The consumption of cannabis has gone far beyond bowls of dry herbs in recent years. Today, weed aficionados can consume their pot in a plethora of forms, from the aforementioned flower to edibles, concentrates, tinctures, vapes, topicals, and more.
When it comes to cannabis concentrates, there’s the holy trinity a.k.a. The 3 Rs: resin, live resin, and rosin. All of them are highly potent, so if you’re just getting started with different weed formats, we recommend starting from less potent products.
Still, if you feel like trying out resin, live resin, and rosin, you should know the differences between these three types of concentrated cannabis.
In this article, we’ll cover the three Rs in detail, explaining how they’re made and what their effects are.
What is Cannabis Resin?
Often referred to as “sap,” resin is the term that describes the sticky trichomes that appear on the flowers and sugar leaves of mature female cannabis plants. Trichomes are where all of the cannabinoids and terpenes are secreted, so in essence, they’re largely responsible for the psychoactive and therapeutic effects of marijuana. Once dried, cured, and collected, the trichomes turn into a green powder called “kief.”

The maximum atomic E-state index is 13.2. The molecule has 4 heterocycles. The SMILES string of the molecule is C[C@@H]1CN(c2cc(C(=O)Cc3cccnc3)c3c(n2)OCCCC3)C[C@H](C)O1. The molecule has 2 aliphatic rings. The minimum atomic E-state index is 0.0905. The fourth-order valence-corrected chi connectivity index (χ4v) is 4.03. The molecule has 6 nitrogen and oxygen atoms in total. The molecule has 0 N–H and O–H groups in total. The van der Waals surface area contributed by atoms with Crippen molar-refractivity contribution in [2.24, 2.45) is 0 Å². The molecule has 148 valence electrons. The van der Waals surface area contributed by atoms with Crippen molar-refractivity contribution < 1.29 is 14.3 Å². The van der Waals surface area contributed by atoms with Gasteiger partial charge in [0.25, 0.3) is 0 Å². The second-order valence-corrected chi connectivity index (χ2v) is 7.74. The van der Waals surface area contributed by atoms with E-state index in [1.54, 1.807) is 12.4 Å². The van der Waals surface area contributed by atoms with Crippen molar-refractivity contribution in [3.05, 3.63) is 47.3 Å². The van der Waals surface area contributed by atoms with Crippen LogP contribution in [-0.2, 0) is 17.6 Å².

Why Do Cannabis Plants Produce Resin?
The role of resin on cannabis plants is to defend it against environmental dangers throughout its entire flowering cycle so that it can grow in peace. Aside from being the main source of cannabinoids and terpenes, resin also creates a protecting layer from the UV light. The aromatic terpenes produced by resin stave off pests such as insects and animals, which might otherwise devour the plant before it’s able to reproduce.
Cannabinoids (such as THC and CBD) and terpenes (like limonene and pinene) are all contained in the cannabis resin. While cannabis plants are made of more than 400 chemicals, extractions of cannabis resin offers higher levels of cannabinoids and terpenes.
Terpenes are extremely sensitive to heat, meaning they have a relatively boiling point. This means that any extraction method involving heat — such as BHO or CO2 extraction — will destroy some of the plant’s terpene content, leading to a lower efficacy of the end product.